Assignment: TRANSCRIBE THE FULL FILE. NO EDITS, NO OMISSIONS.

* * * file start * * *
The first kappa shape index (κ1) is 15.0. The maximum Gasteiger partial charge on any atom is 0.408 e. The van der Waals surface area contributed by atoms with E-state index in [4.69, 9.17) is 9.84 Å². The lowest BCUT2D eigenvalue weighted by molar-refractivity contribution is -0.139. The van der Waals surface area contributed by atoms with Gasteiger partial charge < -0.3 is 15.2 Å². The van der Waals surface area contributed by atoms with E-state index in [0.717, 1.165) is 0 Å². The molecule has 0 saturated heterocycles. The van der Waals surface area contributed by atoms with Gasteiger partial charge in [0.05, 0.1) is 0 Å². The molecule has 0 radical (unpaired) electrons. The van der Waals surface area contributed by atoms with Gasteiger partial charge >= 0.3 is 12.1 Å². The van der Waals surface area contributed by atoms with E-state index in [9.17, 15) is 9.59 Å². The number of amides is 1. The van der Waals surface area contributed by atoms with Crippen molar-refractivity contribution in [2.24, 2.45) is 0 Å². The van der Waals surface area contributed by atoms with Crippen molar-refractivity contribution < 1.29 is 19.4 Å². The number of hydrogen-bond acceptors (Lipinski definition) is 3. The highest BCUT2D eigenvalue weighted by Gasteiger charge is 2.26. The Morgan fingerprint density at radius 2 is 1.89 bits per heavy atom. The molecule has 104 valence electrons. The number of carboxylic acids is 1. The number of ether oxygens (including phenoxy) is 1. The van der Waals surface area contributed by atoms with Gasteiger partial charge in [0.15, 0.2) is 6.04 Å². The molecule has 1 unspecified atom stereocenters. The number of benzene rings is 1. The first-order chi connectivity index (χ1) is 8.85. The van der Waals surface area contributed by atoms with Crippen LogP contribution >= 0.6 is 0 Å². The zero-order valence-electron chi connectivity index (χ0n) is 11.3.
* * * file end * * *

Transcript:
The first kappa shape index (κ1) is 15.0. The maximum Gasteiger partial charge on any atom is 0.408 e. The van der Waals surface area contributed by atoms with E-state index in [4.69, 9.17) is 9.84 Å². The lowest BCUT2D eigenvalue weighted by molar-refractivity contribution is -0.139. The van der Waals surface area contributed by atoms with Gasteiger partial charge < -0.3 is 15.2 Å². The van der Waals surface area contributed by atoms with E-state index in [0.717, 1.165) is 0 Å². The molecule has 0 saturated heterocycles. The van der Waals surface area contributed by atoms with Gasteiger partial charge in [0.05, 0.1) is 0 Å². The molecule has 0 radical (unpaired) electrons. The van der Waals surface area contributed by atoms with Gasteiger partial charge >= 0.3 is 12.1 Å². The van der Waals surface area contributed by atoms with E-state index in [9.17, 15) is 9.59 Å². The number of amides is 1. The van der Waals surface area contributed by atoms with Crippen molar-refractivity contribution in [2.24, 2.45) is 0 Å². The van der Waals surface area contributed by atoms with Crippen molar-refractivity contribution < 1.29 is 19.4 Å². The number of hydrogen-bond acceptors (Lipinski definition) is 3. The highest BCUT2D eigenvalue weighted by Gasteiger charge is 2.26. The Morgan fingerprint density at radius 2 is 1.89 bits per heavy atom. The molecule has 104 valence electrons. The number of carboxylic acids is 1. The number of ether oxygens (including phenoxy) is 1. The van der Waals surface area contributed by atoms with Gasteiger partial charge in [0.15, 0.2) is 6.04 Å². The molecule has 1 unspecified atom stereocenters. The number of benzene rings is 1. The first-order chi connectivity index (χ1) is 8.85. The van der Waals surface area contributed by atoms with Crippen LogP contribution >= 0.6 is 0 Å². The zero-order valence-electron chi connectivity index (χ0n) is 11.3.